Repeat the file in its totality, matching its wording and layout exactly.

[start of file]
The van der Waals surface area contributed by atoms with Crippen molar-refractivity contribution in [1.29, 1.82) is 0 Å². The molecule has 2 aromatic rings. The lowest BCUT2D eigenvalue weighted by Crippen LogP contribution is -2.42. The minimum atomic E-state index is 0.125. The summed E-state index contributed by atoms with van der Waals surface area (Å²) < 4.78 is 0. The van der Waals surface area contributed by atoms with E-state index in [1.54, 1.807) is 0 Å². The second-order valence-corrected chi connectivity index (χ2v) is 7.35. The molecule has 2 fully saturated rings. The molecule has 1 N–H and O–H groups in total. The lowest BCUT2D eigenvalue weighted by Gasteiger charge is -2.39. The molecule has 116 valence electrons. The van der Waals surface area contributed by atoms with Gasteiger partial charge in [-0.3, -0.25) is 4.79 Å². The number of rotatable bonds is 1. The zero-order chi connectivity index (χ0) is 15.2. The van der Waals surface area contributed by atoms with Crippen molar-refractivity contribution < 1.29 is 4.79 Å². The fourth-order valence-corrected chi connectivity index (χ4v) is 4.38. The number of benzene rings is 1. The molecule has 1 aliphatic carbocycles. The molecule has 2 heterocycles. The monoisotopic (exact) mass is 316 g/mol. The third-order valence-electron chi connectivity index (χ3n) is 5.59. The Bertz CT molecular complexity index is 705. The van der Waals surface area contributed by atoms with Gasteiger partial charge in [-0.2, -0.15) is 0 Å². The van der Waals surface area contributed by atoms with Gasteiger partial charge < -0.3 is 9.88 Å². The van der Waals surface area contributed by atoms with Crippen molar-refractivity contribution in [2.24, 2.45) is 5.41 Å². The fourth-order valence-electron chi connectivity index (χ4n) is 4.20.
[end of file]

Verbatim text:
The van der Waals surface area contributed by atoms with Crippen molar-refractivity contribution in [1.29, 1.82) is 0 Å². The molecule has 2 aromatic rings. The lowest BCUT2D eigenvalue weighted by Crippen LogP contribution is -2.42. The minimum atomic E-state index is 0.125. The summed E-state index contributed by atoms with van der Waals surface area (Å²) < 4.78 is 0. The van der Waals surface area contributed by atoms with E-state index in [1.54, 1.807) is 0 Å². The second-order valence-corrected chi connectivity index (χ2v) is 7.35. The molecule has 2 fully saturated rings. The molecule has 1 N–H and O–H groups in total. The lowest BCUT2D eigenvalue weighted by Gasteiger charge is -2.39. The molecule has 116 valence electrons. The van der Waals surface area contributed by atoms with Gasteiger partial charge in [-0.3, -0.25) is 4.79 Å². The number of rotatable bonds is 1. The zero-order chi connectivity index (χ0) is 15.2. The van der Waals surface area contributed by atoms with Crippen molar-refractivity contribution < 1.29 is 4.79 Å². The fourth-order valence-corrected chi connectivity index (χ4v) is 4.38. The number of benzene rings is 1. The molecule has 1 aliphatic carbocycles. The molecule has 2 heterocycles. The monoisotopic (exact) mass is 316 g/mol. The third-order valence-electron chi connectivity index (χ3n) is 5.59. The Bertz CT molecular complexity index is 705. The van der Waals surface area contributed by atoms with Gasteiger partial charge in [-0.2, -0.15) is 0 Å². The van der Waals surface area contributed by atoms with Gasteiger partial charge < -0.3 is 9.88 Å². The van der Waals surface area contributed by atoms with Crippen molar-refractivity contribution in [2.24, 2.45) is 5.41 Å². The fourth-order valence-electron chi connectivity index (χ4n) is 4.20.